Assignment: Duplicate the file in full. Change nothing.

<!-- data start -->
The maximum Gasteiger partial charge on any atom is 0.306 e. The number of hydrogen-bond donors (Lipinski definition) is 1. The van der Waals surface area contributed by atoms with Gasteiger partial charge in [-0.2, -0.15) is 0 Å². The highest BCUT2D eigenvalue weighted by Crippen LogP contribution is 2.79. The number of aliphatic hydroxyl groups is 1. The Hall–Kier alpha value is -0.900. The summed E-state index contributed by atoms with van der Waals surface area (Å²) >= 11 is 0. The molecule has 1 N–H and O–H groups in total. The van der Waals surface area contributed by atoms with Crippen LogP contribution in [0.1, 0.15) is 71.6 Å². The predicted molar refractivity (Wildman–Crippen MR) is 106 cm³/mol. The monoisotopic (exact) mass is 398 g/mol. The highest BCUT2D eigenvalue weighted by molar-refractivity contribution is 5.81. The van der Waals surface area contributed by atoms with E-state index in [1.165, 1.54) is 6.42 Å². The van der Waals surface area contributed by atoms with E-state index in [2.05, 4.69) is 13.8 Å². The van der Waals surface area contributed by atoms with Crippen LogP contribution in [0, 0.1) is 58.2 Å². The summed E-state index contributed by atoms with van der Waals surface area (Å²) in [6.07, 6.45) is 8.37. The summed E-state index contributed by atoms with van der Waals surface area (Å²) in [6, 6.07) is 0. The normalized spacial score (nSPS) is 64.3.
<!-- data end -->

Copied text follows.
The maximum Gasteiger partial charge on any atom is 0.306 e. The number of hydrogen-bond donors (Lipinski definition) is 1. The van der Waals surface area contributed by atoms with Gasteiger partial charge in [-0.2, -0.15) is 0 Å². The highest BCUT2D eigenvalue weighted by Crippen LogP contribution is 2.79. The number of aliphatic hydroxyl groups is 1. The Hall–Kier alpha value is -0.900. The summed E-state index contributed by atoms with van der Waals surface area (Å²) >= 11 is 0. The molecule has 1 N–H and O–H groups in total. The van der Waals surface area contributed by atoms with Crippen LogP contribution in [0.1, 0.15) is 71.6 Å². The predicted molar refractivity (Wildman–Crippen MR) is 106 cm³/mol. The monoisotopic (exact) mass is 398 g/mol. The highest BCUT2D eigenvalue weighted by molar-refractivity contribution is 5.81. The van der Waals surface area contributed by atoms with E-state index in [1.165, 1.54) is 6.42 Å². The van der Waals surface area contributed by atoms with E-state index in [2.05, 4.69) is 13.8 Å². The van der Waals surface area contributed by atoms with Crippen LogP contribution in [0, 0.1) is 58.2 Å². The summed E-state index contributed by atoms with van der Waals surface area (Å²) in [6.07, 6.45) is 8.37. The summed E-state index contributed by atoms with van der Waals surface area (Å²) in [6, 6.07) is 0. The normalized spacial score (nSPS) is 64.3.